And most of the rest of the work is spent exploring that in one way or another. You’ve presumably already come to sympathize with *Hyun-ae by this point, but does that extend to forgiving genocide? Admittedly, she was sorely provoked. But slaughtering oppressors and oppressed alike? Ah, but the story points out that the oppressed had internalized their oppression, and were just as culpable as anyone of perpetuating it. Perhaps when a dystopia gets bad enough, blowing the airlocks is the only way out. True, the historical precedent in the Joseon dynasty — which, according to the endnotes, was even worse than what’s seen in the story here — didn’t last forever. But it did last a long time, and Korea at least was part of a world that was generally advancing, while the generation ship is portrayed as stagnant and degenerating in knowledge.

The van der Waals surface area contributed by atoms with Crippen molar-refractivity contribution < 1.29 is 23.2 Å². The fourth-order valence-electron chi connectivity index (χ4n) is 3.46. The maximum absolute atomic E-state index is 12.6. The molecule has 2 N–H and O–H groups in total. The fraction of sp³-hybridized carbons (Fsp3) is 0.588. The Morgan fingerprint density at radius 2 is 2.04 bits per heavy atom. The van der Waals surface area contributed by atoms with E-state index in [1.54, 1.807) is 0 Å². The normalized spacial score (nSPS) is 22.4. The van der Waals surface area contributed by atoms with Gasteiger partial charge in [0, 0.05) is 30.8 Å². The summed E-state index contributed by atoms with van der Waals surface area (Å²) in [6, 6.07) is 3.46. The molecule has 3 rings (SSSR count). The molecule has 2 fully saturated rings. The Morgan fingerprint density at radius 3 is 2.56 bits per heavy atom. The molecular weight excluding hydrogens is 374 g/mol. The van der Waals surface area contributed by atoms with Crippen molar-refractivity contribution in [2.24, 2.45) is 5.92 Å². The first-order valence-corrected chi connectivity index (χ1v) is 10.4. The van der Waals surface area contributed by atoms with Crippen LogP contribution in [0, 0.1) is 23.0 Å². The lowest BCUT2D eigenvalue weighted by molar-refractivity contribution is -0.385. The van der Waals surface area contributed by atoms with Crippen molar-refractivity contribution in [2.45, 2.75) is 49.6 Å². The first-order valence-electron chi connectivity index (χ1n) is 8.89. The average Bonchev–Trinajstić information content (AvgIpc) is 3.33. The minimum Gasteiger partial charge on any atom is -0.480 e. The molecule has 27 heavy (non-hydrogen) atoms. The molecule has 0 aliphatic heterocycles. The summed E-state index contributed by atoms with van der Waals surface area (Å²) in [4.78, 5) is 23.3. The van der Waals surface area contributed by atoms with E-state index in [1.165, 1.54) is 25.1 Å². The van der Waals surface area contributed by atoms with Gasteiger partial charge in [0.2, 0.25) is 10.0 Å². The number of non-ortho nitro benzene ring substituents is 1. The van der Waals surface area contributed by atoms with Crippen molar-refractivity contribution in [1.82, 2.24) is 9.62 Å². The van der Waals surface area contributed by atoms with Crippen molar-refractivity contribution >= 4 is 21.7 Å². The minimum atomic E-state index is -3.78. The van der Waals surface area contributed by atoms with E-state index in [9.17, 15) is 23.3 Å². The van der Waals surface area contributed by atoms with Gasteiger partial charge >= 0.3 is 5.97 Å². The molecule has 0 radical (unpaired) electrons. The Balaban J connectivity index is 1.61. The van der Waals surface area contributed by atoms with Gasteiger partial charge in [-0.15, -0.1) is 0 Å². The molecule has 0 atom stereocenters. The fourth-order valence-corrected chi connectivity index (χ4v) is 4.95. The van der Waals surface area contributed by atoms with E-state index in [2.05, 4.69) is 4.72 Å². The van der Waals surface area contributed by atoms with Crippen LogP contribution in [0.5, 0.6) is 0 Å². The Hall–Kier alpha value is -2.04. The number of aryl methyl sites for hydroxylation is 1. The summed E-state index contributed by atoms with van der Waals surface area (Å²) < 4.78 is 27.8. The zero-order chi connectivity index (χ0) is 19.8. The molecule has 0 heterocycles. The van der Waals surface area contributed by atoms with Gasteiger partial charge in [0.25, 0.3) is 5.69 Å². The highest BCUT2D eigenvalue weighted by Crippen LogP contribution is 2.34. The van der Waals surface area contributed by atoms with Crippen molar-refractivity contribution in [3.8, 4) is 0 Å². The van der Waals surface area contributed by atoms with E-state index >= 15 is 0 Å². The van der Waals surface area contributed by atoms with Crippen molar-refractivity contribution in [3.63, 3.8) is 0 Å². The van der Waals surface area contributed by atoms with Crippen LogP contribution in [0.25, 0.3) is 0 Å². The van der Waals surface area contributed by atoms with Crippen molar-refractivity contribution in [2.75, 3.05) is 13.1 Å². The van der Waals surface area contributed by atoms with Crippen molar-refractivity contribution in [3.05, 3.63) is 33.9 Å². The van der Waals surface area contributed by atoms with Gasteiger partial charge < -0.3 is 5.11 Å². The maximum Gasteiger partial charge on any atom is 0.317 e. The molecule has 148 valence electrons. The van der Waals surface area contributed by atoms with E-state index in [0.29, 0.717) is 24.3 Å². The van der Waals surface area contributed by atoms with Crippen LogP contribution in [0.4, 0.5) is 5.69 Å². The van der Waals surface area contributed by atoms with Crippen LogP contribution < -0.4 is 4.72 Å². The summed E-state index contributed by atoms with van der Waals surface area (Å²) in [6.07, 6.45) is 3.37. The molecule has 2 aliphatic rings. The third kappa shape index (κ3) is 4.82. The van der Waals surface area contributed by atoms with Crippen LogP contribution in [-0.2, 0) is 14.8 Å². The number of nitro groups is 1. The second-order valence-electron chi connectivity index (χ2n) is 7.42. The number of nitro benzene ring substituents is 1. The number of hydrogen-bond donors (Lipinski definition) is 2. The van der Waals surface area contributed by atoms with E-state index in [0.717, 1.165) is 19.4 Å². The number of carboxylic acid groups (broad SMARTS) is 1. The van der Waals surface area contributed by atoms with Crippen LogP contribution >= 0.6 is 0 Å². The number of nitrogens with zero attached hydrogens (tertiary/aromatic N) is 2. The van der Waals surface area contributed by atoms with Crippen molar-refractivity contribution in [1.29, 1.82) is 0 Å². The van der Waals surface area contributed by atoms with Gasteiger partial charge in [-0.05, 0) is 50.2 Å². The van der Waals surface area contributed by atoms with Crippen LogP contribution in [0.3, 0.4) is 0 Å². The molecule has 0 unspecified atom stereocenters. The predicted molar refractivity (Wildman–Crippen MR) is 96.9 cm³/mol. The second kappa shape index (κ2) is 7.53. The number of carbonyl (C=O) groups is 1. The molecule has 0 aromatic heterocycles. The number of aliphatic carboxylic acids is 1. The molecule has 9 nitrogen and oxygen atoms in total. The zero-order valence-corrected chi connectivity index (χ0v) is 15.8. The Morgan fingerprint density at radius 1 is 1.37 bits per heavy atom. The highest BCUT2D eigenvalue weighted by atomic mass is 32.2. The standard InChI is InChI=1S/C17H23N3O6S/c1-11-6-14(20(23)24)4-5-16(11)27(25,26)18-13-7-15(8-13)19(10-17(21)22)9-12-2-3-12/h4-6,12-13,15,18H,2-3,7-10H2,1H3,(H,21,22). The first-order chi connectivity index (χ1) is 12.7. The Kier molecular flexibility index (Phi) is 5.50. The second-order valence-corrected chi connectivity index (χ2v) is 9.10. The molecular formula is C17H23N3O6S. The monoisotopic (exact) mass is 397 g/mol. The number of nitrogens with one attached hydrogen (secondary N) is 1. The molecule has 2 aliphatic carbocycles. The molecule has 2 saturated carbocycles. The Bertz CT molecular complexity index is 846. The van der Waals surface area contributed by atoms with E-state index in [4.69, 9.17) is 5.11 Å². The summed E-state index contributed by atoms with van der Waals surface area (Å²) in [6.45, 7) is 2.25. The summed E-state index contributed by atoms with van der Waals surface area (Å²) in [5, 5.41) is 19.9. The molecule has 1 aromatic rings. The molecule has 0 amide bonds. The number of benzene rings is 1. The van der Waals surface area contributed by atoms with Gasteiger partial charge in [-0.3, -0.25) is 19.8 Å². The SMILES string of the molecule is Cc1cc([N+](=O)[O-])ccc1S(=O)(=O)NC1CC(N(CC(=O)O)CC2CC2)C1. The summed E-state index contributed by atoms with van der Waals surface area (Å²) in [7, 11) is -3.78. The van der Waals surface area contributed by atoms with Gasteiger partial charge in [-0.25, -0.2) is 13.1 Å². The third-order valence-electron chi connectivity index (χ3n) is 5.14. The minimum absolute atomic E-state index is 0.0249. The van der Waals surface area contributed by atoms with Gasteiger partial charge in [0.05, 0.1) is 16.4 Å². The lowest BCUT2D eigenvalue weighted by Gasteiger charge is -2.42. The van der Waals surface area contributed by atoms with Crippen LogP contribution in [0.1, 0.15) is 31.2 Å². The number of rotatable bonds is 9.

But frankly, I don’t think such considerations are all that relevant to what decisions most players will make. The fact is, *Hyun-ae is a love interest — as the author puts it in the interview cited above, “Analogue is a game where a survivor of horrific trauma falls in love with the first person she meets”. This is very clear from her behavior, and becomes increasingly clear as the story goes on. In the majority of the occasions where she deletes what she’s said, it’s because she’s stated her feelings too directly. And everyone loves a love story, or at least cooperates with one. This is a lesson I think was most clearly taught by Andrew Plotkin’s So Far (which I will now spoil). So Far is a mysterious and surreal text adventure dominated by a repeated motif of things that have to be kept apart, because things will go disastrously wrong if they’re allowed contact. It ends with a question — “Can you forgive me?” — that, in context, signifies an opportunity to reconcile estranged lovers. Despite everything that the player has learned about how the game works, nearly everyone says “yes” to this the first time they encounter it. If we unthinkingly respond this way in a game that’s doing so much to allow us to realize that it’s the wrong choice, what are the odds we’ll choose any differently in one that’s trying to convince us that the computer has a crush on us?